Someone please help me with this picture.

  • chubby

     not only this, but a plant that has medicinal value, with such a variety of phenotypes that can treat a wide variety of ailments and disorders that can be grown in your back yard. also, the change in perspective (my theory of why some don’t like toking) that causes not only introspection, but questioning the foundations of culture and reality.

  • chubby

     not only this, but a plant that has medicinal value, with such a variety of phenotypes that can treat a wide variety of ailments and disorders that can be grown in your back yard. also, the change in perspective (my theory of why some don’t like toking) that causes not only introspection, but questioning the foundations of culture and reality.

  • chubby

     not only this, but a plant that has medicinal value, with such a variety of phenotypes that can treat a wide variety of ailments and disorders that can be grown in your back yard. also, the change in perspective (my theory of why some don’t like toking) that causes not only introspection, but questioning the foundations of culture and reality.

  • Malk

    go science go science rah rah rah!
    its a beautiful thing, that pharma hates because you’re worth more money when you’re sick, disfigured, or depressed because your child was killed walking home from school by a drunk 17 year old.

  • Malk

    go science go science rah rah rah!
    its a beautiful thing, that pharma hates because you’re worth more money when you’re sick, disfigured, or depressed because your child was killed walking home from school by a drunk 17 year old.

  • Adam

    Exactly – because smoking moderate amounts of weed (not heavy, chronic use, which does have negative effects, although far less than most other drugs legal or illegal) makes you realize how absurd life is and how most of society and its “rules” are just blinds: very old but still artificial conditioning to keep people angry, nervous, and selfish.

  • http://pulse.yahoo.com/_IEEHRRSUA3Q62TAVG4FLPQOPLY Will

    Can you believe this, I went to the liquor store and there was a guy giving free samples. I kid you not. When asked if I wanted one, I told the guy I don’t even want to drive with the smell of alcohol on my breath. If I happened to get pulled over, it would turn a short stop into a prolonged one at best.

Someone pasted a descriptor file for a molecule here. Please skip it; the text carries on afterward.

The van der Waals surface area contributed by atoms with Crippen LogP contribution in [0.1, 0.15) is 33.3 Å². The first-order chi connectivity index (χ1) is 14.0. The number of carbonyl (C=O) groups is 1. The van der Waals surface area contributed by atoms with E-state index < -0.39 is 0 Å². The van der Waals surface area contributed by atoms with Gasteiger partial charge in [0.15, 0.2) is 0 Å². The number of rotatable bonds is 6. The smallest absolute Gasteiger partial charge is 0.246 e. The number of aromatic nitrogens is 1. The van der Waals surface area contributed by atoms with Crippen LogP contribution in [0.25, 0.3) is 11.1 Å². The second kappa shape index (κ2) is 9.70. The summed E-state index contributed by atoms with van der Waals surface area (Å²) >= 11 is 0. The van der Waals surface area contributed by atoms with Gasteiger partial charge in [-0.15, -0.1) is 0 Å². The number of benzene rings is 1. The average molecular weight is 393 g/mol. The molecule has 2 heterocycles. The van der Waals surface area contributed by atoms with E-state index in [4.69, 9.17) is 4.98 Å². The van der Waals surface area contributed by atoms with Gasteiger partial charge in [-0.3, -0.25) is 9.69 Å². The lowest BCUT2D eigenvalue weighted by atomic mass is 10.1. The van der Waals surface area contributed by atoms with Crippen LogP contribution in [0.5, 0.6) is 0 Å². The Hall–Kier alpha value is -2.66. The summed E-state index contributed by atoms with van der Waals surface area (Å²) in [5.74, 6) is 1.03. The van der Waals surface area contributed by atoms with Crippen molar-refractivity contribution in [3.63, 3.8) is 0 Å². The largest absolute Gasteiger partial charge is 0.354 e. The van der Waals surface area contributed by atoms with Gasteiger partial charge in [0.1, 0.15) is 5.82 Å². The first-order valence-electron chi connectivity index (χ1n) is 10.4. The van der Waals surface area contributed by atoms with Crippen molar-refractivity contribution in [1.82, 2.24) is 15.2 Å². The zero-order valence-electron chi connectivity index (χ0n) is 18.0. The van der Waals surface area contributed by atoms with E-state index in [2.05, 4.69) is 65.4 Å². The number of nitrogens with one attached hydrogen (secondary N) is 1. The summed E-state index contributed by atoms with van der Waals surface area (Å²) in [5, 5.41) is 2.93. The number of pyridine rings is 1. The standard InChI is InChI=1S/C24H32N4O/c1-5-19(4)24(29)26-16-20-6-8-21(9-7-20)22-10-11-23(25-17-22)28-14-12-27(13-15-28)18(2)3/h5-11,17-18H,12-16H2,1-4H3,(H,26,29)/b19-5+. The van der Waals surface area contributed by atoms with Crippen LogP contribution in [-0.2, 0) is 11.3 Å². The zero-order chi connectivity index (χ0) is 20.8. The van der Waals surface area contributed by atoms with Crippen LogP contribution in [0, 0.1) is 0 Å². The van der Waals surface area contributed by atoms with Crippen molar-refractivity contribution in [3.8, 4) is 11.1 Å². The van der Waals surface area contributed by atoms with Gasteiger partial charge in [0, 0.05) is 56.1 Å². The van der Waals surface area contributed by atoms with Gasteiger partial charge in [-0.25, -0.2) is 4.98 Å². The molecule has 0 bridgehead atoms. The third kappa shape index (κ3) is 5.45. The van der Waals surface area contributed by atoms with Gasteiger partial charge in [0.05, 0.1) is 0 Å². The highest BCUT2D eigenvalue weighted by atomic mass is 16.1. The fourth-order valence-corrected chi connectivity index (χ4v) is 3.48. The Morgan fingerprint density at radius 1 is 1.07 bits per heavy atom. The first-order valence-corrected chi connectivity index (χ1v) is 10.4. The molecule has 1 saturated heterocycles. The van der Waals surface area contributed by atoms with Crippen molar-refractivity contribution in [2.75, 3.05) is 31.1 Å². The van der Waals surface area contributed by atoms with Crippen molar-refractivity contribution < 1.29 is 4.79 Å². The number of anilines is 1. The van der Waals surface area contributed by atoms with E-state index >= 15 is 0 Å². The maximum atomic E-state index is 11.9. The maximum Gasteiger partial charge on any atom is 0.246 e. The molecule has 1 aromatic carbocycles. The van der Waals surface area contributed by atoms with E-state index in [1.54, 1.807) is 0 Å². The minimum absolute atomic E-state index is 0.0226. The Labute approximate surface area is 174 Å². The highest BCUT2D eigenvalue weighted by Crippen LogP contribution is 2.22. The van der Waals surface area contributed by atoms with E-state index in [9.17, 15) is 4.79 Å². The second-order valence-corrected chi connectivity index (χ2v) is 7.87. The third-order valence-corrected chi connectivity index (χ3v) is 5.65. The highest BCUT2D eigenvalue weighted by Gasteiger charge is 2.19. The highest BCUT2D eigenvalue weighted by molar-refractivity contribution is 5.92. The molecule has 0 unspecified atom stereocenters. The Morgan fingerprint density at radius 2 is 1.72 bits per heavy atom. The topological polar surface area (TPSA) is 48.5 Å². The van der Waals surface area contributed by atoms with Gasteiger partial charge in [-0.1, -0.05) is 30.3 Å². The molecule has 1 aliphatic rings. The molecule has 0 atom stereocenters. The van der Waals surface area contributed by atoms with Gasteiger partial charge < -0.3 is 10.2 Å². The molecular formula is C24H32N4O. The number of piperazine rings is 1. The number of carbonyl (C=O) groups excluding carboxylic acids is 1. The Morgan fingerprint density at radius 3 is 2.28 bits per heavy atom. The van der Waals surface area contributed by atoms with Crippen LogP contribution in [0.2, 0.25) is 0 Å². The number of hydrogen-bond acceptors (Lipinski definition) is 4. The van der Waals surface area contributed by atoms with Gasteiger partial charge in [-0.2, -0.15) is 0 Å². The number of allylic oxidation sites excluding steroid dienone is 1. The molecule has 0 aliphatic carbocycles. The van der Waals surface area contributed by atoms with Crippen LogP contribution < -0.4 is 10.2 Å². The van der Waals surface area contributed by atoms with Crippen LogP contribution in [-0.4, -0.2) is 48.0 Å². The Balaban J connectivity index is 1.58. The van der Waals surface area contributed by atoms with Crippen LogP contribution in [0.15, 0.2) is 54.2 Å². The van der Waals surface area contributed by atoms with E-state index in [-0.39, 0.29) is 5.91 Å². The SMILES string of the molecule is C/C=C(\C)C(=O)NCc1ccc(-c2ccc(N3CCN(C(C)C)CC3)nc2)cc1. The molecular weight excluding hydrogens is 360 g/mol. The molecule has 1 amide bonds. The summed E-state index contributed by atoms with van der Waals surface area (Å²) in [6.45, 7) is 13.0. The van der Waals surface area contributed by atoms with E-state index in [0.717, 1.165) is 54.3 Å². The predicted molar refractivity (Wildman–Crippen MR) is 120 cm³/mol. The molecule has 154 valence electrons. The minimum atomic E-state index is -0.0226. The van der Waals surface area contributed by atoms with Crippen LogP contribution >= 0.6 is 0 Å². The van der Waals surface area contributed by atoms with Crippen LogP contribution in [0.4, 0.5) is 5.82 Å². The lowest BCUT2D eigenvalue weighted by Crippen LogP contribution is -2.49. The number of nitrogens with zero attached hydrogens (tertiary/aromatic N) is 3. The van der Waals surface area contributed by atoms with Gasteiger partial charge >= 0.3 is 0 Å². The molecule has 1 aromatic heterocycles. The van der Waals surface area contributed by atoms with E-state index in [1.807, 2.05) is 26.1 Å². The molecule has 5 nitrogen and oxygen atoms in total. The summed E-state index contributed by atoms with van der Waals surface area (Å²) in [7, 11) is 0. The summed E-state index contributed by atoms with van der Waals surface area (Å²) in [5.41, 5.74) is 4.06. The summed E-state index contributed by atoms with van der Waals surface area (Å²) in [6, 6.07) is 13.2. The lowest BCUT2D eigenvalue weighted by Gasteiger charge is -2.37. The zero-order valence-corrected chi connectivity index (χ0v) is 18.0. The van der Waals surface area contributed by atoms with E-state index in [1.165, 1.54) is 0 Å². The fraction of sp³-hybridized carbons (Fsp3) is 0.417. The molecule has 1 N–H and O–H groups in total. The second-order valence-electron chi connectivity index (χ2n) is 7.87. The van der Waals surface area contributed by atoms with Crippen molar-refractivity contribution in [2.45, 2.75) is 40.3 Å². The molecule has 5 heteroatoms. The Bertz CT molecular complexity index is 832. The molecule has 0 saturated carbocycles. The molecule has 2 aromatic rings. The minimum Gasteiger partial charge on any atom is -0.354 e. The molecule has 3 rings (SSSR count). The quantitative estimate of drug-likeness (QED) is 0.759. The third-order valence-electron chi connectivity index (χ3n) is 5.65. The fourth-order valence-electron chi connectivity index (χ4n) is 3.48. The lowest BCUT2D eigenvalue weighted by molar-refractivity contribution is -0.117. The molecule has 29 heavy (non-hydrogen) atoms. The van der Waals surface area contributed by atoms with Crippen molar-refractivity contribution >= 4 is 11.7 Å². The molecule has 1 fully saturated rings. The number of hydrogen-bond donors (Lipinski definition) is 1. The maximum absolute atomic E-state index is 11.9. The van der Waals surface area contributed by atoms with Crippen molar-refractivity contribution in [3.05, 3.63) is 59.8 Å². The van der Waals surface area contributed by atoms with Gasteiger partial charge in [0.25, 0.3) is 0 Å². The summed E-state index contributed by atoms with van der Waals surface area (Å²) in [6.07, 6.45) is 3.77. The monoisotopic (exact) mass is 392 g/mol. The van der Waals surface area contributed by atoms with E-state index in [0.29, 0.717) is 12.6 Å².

• http://pulse.yahoo.com/_IEEHRRSUA3Q62TAVG4FLPQOPLY Will

    Can you believe this, I went to the liquor store and there was a guy giving free samples. I kid you not. When asked if I wanted one, I told the guy I don’t even want to drive with the smell of alcohol on my breath. If I happened to get pulled over, it would turn a short stop into a prolonged one at best.

  • Mr Willow

    It wouldn’t only hurt the oil barons. 

    Read the beginning of the article again: A groundbreaking new study shows that laws legalizing medical marijuana have resulted in a nearly 9 percent drop in traffic deaths and a 5 percent reduction in beer sales. 

    And complete legalization of recreational use would most likely see that figure rise considerably. But beyond even that, the hemp plant can be used to manufacture paper (lumber industry), make all manner of textiles (cotton industry), and as has been pointed out ad nauseum, it has a variety of medicinal purposes (pharmaceutical industry). 

    None of these enterprises would cease to exist with the legalization of marijuana, mind you. But the profits lost by those who control and operate these industries would be intolerable—because they could have made a billion dollars in any given year instead of a measly five-hundred million (as an example). 

    Plus, the marijuana plant can be grown just about anywhere, and the commonality of the resource would make the price of products produced with hemp would (theoretically) be less than the same product produced with any other resource. 

  • DeepCough

    From the works of the great entheogenic researcher Bill Hicks:

    “Say you’re driving, and you been smoking pot–you’re only goin’ four miles an hour.”

  • DeepCough

    From the works of the great entheogenic researcher Bill Hicks:

    “Say you’re driving, and you been smoking pot–you’re only goin’ four miles an hour.”

21